• If a user is mis-identified as being from a particular geographical region, it can be hard or impossible for them to get back to the correct content.
  • Translating and customising content can be time consuming and expensive.
  • Geographical personalisation is a powerful way of attracting international audiences and showing the organisation’s commitment to them.

IP customisation

IP customisation attempts to identify the user through their IP address. Although most users access the web via an ISP, corporate and institutional users can be identified from their IP address. In other words it is possible to know if a user is likely to come from a particular company or even a competitor.

Knowing where a user comes from allows the customisation of content to reflect their needs. Typically this might involve changing homepage content to provide quick links to content of specific interest to that type of user.

Cost / Benefit Analysis

  • Identifying a user by IP address is unreliable. Many IP addresses are not reflective of the company for which the user works.
  • If a user works away from the office (such as at home) there is no way to identify them as an employee.
  • IP lookup can cause performance issues, slowing the site for all users.
  • IP lookup relies on the use of third party lookup services. These services charge a fee and are not always reliable.
  • A list of companies the organisation wishes to target will need to be created and content produced for each company.
  • Customised content for corporate users or those from other organisation will enable users to find the information they are after much quicker. This is particularly true for secondary audiences whose content doesn’t normally have high priority on the site.

Account customisation

The most common form of personalisation is when a user can personalise content once they have created an account. By logging in the user identifies themselves and so content can then be tailored around their needs. This typically involves adding or removing content modules and customising quick links to content they regularly access.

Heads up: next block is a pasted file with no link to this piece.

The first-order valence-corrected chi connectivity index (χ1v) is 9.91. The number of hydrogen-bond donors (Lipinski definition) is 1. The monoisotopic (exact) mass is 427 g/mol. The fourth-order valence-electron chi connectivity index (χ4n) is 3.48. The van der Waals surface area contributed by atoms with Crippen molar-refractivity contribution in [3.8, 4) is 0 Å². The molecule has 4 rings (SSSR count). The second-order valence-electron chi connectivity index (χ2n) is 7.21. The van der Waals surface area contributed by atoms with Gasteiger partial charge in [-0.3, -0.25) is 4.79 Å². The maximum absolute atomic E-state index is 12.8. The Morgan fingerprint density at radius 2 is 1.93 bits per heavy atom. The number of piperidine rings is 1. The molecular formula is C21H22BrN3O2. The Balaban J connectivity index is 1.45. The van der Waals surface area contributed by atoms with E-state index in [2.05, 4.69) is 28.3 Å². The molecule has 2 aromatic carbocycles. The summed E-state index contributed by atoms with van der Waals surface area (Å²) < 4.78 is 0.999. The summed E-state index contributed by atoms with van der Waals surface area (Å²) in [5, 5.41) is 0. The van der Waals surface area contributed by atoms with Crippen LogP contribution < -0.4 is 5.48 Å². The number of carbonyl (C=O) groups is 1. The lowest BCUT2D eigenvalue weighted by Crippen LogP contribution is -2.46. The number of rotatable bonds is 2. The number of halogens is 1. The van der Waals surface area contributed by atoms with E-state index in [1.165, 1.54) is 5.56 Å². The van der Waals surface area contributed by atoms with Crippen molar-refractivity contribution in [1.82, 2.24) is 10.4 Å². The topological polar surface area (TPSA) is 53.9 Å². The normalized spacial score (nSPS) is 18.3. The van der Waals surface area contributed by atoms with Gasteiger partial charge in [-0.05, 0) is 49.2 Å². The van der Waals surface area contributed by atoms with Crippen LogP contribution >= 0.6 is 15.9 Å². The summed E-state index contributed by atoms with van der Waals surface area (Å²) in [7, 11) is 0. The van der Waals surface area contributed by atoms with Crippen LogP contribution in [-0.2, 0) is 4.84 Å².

It is possible to do account customisation without a user logging in by relying on cookies. However, as cookies are often removed, customisation options will be lost if there is no account.

Customisation on the NHS Leeds sites
Unless your site is regularly used by visitors, customisation makes little sense.

Cost / Benefit Analysis

  • Account customisation is a substantial piece of technical work.
  • Account customisation is extremely useful for users who regularly return to the site, but less so for external audiences who will only visit the site occasionally.
  • Users are often reluctant to create and configure an account for anything other than their most frequently navigated sites (e.g. BBC news).
  • Other than providing shortcuts to key content (something that could be achieved just as easily by bookmarking a page) there is often little benefit to end users of having an account.
  • Ideally this approach should be integrated with a broader customer relationship management system.

Related content personalisation

Related content personalisation is something most of us are aware of from using Amazon. It refers to recommendations based on what content you have previously viewed and the behaviour of other users.

Amazon has spent millions on the creation of their content matching algorithm and the return on investment could only be seen on an ecommerce site of their size. However, not all related content personalisation needs to be as sophisticated as Amazon. For example it would be possible to use Google Analytics data to match related posts on a blog. In other words, we could see what other pages people look at after viewing a specific post and then provide quick links to those at the bottom of the post they are reading.

Amazon recommendations
People request personalisation after seeing Amazon. They don’t understand that systems like Amazon are hugely expensive and don’t always work on other sites.

Cost / Benefit Analysis

  • Amazon levels of automated related content personalisation is often prohibitively expensive.
  • Related content personalisation can be useful for the user and helps reduce bounce rate.
  • Manually matching pages using Google Analytics Data is possible, but time consuming.
  • There are third party tools that do this job, but the costs and implementation times are substantial.

This is far from a comprehensive analysis of the personalisation options, but hopefully it will help useful for explaining the basic options to stakeholders who show interest in the subject.

The key takeaway is that personalisation is a complex area and not something that can just be easily plugged into a website. It can prove expensive and so there needs to be a clear road to generating a return from that investment.

“Customization” image courtesy of Bigstock.com